I have always wished I could be afraid like that. Like Peter and Mary and Salome. Just once. For a few minutes. I wish I could be afraid like Peter.
This is why. Jesus is the center of my being. I have fashioned a life out of preaching about Jesus. -- I have spent four years in intensive study of the Bible at seminary. I still pray, sometimes, in Jesus’ name. His life is my inspiration. I’ve preached his path for nine years from the LPCC pulpit.
And yet I have never laid my eyes on his face. I have not put my hands in his wounds. I have not heard him preach. He seems far, far away from the ups and downs of my everyday life. So, just once, just for a moment, I'd like to taste that mysterious, awful, painful, fear that seized Peter when he realized, that Jesus might really be a Messiah, a son of the living God.
I don't know how, exactly to say it. Even though it would be terrifying . . . I also think this would be a good fear, even if I could only hold onto it for a minute or two. A good fear -- maybe as rare and precious and holy as the longing fear two people in love have at the foot of a bed as a whole new world of intimacy and trust opens up to them. I think this fear is something as tense and tingling that those who love extreme sports look for. They want a rush, a brush with death, the exhilaration of being on the verge of losing it but knowing they will make it to the other side. Each of these fears is deeply spiritual. Each is rooted in wanting more life than a body can stand, in wanting something transcendent, something to lift us out of the numbness of the ordinary Peter was afraid. And Jesus saw that as Peter stepped out of the boat Peter couldn't actually live with that fear, right on the surface, day after day. It was paralyzing. So when Jesus sees Peter's fear, he says, with great tenderness: "Do not be afraid."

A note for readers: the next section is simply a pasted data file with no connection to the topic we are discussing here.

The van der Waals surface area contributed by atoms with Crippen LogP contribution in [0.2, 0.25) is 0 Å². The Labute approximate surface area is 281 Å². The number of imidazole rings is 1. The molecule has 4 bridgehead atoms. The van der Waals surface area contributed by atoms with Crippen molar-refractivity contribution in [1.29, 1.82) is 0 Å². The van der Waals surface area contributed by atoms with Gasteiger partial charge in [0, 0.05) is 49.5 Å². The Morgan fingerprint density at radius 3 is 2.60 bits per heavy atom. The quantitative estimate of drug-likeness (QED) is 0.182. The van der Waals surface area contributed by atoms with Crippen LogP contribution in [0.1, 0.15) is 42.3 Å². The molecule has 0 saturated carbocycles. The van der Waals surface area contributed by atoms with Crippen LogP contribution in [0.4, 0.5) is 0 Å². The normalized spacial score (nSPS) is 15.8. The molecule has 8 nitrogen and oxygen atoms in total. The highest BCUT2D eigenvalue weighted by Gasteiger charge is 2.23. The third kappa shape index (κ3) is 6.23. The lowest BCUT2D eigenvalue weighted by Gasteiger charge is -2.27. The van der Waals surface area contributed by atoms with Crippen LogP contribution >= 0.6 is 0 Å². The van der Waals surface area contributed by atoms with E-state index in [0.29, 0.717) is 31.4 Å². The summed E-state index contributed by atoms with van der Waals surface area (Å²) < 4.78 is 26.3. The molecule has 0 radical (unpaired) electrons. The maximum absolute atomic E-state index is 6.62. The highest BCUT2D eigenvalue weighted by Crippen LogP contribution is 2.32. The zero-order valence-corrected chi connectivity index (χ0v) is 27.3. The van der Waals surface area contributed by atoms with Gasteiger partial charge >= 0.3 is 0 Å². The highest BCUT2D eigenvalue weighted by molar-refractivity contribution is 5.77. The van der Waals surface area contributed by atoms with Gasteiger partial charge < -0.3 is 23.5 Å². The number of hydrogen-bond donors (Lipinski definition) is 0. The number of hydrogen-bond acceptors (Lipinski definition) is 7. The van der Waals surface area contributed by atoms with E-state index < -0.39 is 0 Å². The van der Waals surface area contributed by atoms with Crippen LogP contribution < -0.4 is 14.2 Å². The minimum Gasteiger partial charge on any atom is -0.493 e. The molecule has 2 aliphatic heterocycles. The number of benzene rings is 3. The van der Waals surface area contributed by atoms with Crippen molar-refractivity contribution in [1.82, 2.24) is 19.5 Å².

But I wish I knew what Peter felt and what Jesus' words cured.
In Kiyosaki's book about overcoming the fear of losing your stuff by getting rich, there are six steps and ten lessons. We live in a culture that has five, ten, or twelve-step answers to almost every problem. We like to be self-reliant. Independent. Pragmatic. Strong. We go to church that way too. We often go to church with an exaggerated sense of our status. We arrive figuring we have little we need to be forgiven of, because, well, we're good people—aren't we? It’s easy! We've done pretty good by Jesus—haven't we? And after all, isn't religion all about the business of grace so long as we go to church once in a while and contribute a bit to the offering plate?